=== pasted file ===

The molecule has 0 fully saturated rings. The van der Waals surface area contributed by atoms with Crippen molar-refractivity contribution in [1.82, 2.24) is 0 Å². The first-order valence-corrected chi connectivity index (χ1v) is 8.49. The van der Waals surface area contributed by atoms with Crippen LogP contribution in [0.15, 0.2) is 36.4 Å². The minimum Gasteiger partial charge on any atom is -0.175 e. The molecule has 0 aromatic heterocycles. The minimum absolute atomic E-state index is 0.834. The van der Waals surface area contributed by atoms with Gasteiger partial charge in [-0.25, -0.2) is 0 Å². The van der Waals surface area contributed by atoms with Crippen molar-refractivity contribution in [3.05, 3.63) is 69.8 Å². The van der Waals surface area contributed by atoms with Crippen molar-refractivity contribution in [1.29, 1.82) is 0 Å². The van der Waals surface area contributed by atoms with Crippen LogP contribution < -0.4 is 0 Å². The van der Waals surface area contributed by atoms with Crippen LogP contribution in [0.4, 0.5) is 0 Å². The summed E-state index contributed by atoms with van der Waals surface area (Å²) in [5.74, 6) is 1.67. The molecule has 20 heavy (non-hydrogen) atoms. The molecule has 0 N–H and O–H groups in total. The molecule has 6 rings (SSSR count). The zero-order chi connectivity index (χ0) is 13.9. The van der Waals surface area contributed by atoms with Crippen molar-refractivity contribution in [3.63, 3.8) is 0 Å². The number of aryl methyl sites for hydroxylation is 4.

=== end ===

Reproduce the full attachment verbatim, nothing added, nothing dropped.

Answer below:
The molecule has 0 fully saturated rings. The van der Waals surface area contributed by atoms with Crippen molar-refractivity contribution in [1.82, 2.24) is 0 Å². The first-order valence-corrected chi connectivity index (χ1v) is 8.49. The van der Waals surface area contributed by atoms with Crippen LogP contribution in [0.15, 0.2) is 36.4 Å². The minimum Gasteiger partial charge on any atom is -0.175 e. The molecule has 0 aromatic heterocycles. The minimum absolute atomic E-state index is 0.834. The van der Waals surface area contributed by atoms with Gasteiger partial charge in [-0.25, -0.2) is 0 Å². The van der Waals surface area contributed by atoms with Crippen molar-refractivity contribution in [3.05, 3.63) is 69.8 Å². The van der Waals surface area contributed by atoms with Crippen molar-refractivity contribution in [1.29, 1.82) is 0 Å². The van der Waals surface area contributed by atoms with Crippen LogP contribution < -0.4 is 0 Å². The van der Waals surface area contributed by atoms with Crippen LogP contribution in [0.4, 0.5) is 0 Å². The summed E-state index contributed by atoms with van der Waals surface area (Å²) in [5.74, 6) is 1.67. The molecule has 20 heavy (non-hydrogen) atoms. The molecule has 0 N–H and O–H groups in total. The molecule has 6 rings (SSSR count). The zero-order chi connectivity index (χ0) is 13.9. The van der Waals surface area contributed by atoms with Crippen molar-refractivity contribution in [3.63, 3.8) is 0 Å². The number of aryl methyl sites for hydroxylation is 4.